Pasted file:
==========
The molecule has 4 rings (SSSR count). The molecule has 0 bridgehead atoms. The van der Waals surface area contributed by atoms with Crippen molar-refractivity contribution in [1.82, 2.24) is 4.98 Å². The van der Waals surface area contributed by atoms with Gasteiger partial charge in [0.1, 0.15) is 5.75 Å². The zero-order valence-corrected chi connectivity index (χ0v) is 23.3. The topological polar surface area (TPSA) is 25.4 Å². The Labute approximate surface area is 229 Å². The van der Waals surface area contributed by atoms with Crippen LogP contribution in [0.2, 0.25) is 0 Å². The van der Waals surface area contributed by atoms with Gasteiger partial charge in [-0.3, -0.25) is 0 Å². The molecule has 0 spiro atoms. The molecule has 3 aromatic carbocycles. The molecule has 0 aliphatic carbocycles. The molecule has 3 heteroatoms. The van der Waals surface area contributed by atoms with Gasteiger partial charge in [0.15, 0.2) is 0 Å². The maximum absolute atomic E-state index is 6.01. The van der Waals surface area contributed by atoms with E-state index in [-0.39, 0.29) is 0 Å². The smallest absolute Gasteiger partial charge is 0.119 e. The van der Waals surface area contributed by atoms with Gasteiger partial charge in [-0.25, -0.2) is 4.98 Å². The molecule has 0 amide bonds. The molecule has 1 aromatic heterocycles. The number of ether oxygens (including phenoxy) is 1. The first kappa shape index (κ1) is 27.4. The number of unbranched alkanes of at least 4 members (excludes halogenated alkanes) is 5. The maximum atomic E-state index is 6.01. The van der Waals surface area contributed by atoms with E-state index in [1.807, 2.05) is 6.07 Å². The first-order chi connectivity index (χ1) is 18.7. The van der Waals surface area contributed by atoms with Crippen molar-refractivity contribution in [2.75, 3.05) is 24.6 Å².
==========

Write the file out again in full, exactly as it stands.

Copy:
The molecule has 4 rings (SSSR count). The molecule has 0 bridgehead atoms. The van der Waals surface area contributed by atoms with Crippen molar-refractivity contribution in [1.82, 2.24) is 4.98 Å². The van der Waals surface area contributed by atoms with Gasteiger partial charge in [0.1, 0.15) is 5.75 Å². The zero-order valence-corrected chi connectivity index (χ0v) is 23.3. The topological polar surface area (TPSA) is 25.4 Å². The Labute approximate surface area is 229 Å². The van der Waals surface area contributed by atoms with Crippen LogP contribution in [0.2, 0.25) is 0 Å². The van der Waals surface area contributed by atoms with Gasteiger partial charge in [-0.3, -0.25) is 0 Å². The molecule has 0 spiro atoms. The molecule has 3 aromatic carbocycles. The molecule has 0 aliphatic carbocycles. The molecule has 3 heteroatoms. The van der Waals surface area contributed by atoms with Gasteiger partial charge in [0.15, 0.2) is 0 Å². The maximum absolute atomic E-state index is 6.01. The van der Waals surface area contributed by atoms with E-state index in [-0.39, 0.29) is 0 Å². The smallest absolute Gasteiger partial charge is 0.119 e. The van der Waals surface area contributed by atoms with Gasteiger partial charge in [-0.25, -0.2) is 4.98 Å². The molecule has 0 amide bonds. The molecule has 1 aromatic heterocycles. The number of ether oxygens (including phenoxy) is 1. The first kappa shape index (κ1) is 27.4. The number of unbranched alkanes of at least 4 members (excludes halogenated alkanes) is 5. The maximum atomic E-state index is 6.01. The van der Waals surface area contributed by atoms with E-state index in [1.807, 2.05) is 6.07 Å². The first-order chi connectivity index (χ1) is 18.7. The van der Waals surface area contributed by atoms with Crippen molar-refractivity contribution in [2.75, 3.05) is 24.6 Å².